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Unconventional oil and gas development and its stresses on water resources in the context of Water-Energy-Food Nexus: The case of Weld County, CO

GC33C-1309: Unconventional oil and gas development and its
stresses on water resources in the context of Water-Energy-Food
Nexus: The case of Weld County, Colorado
The development of unconventional oil and gas resources in Colorado started to rapidly increase since the
early 2000's. The recent oil price plunge resulted in a decline of well starts' rate in the US, but in Weld County,
Colorado, it is currently at the 2013-levels. The additional water demand, despite its insignificant percentage in
overall state's demand (0.1% in 2012), it competes with traditional ones, since Colorado's water is almost fully
appropriated. Presently, the state has 53,597 active producing oil and gas wells. More than 40% of these are
located in Weld County, which happens also to be one of top food production U.S. counties. The competition
for land and water resources between the energy and agricultural sectors in water stressed areas, like the
western U.S., is further intensified if recycle and reuse practices are not preferred to water disposal by the
energy industry. Satisfying the multiple objectives of the Water-Energy-Food Nexus in order to achieve
sustainable economic development requires balanced management of these resources. Identifying pressures
on key areas that food and energy sectors are competing for water, is essential for prudent water management
and developing appropriate policies. Weld County, as a water stressed and fossil fuel producing area, was
selected for investigating current stresses on local water resources alongside with future climatic and water
demand scenarios for exploring probable long-term effects.
Panagiotis D. Oikonomou*
Colorado State University
Reagan Waskom
Colorado State University
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Karie Boone
Colorado State University
Joseph Nolte Ryan
University of Colorado at
... In 2010, the estimated irrigated parcel area in the basin was 3426 km 2 (846,634 acres) ( Colorado Decision Support Systems, 2016 ). Industrial activities are also present in the basin, including water demand for unconventional oil and gas development ( Oikonomou et al., 2016;Oikonomou et al., 2015b;Oikonomou et al., 2015c ). Groundwater plays a substantial role in meeting these water needs, particularly in the agricultural sector. ...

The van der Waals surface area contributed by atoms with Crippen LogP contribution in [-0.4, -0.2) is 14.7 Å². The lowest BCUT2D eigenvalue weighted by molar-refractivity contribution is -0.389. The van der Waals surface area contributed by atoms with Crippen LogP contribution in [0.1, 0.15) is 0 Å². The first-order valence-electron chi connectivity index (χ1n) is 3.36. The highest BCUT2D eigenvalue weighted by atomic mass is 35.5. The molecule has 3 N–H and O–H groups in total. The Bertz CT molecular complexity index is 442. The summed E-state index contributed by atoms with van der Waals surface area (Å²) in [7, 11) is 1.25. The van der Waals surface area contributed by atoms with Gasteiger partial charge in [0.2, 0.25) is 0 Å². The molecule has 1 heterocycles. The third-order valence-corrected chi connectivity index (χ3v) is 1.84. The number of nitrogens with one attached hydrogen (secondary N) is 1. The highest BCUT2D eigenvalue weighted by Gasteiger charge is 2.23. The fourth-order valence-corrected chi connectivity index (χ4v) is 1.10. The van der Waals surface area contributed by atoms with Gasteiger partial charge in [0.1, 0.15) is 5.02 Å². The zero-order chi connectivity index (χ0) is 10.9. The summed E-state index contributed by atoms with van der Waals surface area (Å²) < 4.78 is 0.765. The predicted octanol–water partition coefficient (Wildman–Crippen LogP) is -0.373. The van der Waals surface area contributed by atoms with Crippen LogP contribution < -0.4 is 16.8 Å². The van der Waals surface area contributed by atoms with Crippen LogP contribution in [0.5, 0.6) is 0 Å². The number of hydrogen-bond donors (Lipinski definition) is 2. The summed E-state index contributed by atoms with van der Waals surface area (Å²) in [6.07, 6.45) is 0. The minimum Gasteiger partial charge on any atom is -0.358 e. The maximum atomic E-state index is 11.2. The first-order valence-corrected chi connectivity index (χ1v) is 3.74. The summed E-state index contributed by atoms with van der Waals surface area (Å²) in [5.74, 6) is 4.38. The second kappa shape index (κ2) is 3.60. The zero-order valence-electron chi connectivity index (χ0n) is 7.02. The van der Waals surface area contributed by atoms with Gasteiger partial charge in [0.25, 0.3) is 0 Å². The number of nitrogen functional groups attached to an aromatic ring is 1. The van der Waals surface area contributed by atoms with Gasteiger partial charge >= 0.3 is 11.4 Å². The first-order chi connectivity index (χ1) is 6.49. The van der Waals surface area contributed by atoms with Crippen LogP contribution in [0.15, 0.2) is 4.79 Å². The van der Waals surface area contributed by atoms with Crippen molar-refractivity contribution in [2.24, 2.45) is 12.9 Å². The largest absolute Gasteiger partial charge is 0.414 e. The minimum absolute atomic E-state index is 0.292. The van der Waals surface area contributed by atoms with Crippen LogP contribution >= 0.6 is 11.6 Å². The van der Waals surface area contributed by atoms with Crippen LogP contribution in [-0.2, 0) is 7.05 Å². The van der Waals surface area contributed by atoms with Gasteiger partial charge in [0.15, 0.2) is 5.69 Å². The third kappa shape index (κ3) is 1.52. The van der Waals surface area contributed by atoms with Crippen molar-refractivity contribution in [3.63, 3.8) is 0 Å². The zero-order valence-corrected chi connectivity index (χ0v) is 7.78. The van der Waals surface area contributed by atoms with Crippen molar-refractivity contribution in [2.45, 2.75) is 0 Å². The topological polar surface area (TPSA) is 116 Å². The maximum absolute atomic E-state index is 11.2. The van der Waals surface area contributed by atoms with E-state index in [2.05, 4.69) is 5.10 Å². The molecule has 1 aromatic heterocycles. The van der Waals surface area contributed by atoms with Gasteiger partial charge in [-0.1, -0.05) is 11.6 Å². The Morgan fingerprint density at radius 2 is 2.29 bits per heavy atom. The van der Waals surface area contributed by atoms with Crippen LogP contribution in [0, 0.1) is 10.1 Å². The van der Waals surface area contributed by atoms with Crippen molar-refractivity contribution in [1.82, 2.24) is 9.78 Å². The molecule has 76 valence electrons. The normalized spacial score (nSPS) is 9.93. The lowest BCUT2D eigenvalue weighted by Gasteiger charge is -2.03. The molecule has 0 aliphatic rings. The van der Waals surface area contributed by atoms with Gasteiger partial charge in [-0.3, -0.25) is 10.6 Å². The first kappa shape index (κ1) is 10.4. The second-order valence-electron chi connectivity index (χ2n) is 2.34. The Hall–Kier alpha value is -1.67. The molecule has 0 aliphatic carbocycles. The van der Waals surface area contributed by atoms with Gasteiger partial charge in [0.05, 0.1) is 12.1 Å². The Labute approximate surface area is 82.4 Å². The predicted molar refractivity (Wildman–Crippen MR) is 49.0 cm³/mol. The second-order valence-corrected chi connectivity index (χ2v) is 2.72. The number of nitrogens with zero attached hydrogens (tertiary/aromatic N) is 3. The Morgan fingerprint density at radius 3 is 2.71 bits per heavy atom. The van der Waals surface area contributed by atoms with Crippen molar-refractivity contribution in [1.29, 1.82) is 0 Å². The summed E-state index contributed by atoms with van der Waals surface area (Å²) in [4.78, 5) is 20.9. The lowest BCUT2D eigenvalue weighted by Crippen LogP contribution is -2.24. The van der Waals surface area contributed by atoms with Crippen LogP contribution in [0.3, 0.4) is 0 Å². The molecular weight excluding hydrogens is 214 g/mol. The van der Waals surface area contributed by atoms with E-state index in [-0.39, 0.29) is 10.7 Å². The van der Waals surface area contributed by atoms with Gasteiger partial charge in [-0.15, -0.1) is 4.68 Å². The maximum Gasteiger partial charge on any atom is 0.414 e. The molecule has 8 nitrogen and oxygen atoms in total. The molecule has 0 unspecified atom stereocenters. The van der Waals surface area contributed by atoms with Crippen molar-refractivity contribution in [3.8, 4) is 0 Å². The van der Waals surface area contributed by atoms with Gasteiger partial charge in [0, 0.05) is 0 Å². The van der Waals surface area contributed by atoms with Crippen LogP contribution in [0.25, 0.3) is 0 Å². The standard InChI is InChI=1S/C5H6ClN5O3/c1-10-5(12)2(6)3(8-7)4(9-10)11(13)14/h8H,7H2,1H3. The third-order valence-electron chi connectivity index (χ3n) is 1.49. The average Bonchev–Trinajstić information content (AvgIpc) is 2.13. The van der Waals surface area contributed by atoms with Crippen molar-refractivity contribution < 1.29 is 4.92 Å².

Groundwater level knowledge is one of the crucial information for sustainable use of groundwater resources and efficient and effective conjunctive management of surface and groundwater resources. Despite the fact that there is an increase of water related datasets collected, still groundwater information remains one of the Achilles heel in terms of analysis and modeling. The present paper is introducing a novel framework for filling data gaps in groundwater time series in an efficient scheme with low computational cost. It utilizes direct (known measurements) and auxiliary (regional groundwater model) available information. The framework employs an exogenous seasonal autoregressive integrated moving average (SARIMAX) stochastic model to describe the simulated groundwater level fluctuation process of a regional physical groundwater model and the Ensemble Smoother (ES) for predicting the water table level. The framework was evaluated by conducting three numerical experiments for five groundwater wells in the South Platte alluvial aquifer. The results indicate that this framework could serve as a valuable tool for the enhancement of groundwater time series, for both intermittent missing data and of continuous gaps with short span, which could then lift hindrances in their analysis and use in groundwater models, and thus aid water management decisions.
Drought is a complex natural hazard with its adverse multifaceted impacts cascading in every physical and human system. The vulnerability magnitude of various areas to drought mostly depends on their exposure to water deficiency, the existing water management policy framework and its implementation. The Standardized Drought Vulnerability Index (SDVI) is an integrated attempt towards characterizing drought vulnerability based on a comparative classification system, incorporating precipitation patterns, the supply and demand trends, and the socioeconomic background as the most crucial contributors to drought vulnerability. This work attempts to evolve the SDVI by presenting a more rigorous method of index parameters estimation and argues that the combination of in-situ and satellite data improve the index results in an effort to further minimize the paucity of drought related information. At the same time, it helps to surpass previous limitations in temporal and spatial propagation of the vulnerability concept. The new framework is applied in the South Platte Basin, within Colorado, on the 2012 summer drought (July-September). The proposed index modification may convey drought information in a more holistic manner to decision makers. SDVI could aid in advancing the understanding of each component contribution through in situ and remote sensing data integration and in avoiding existing practices of broken linkages and fragmentation of the reported impacts. Thus, it is believed that the SDVI could serve as an additional tool to guide decisions and target mitigation and adaptation actions, allowing for a more integrated management approach.
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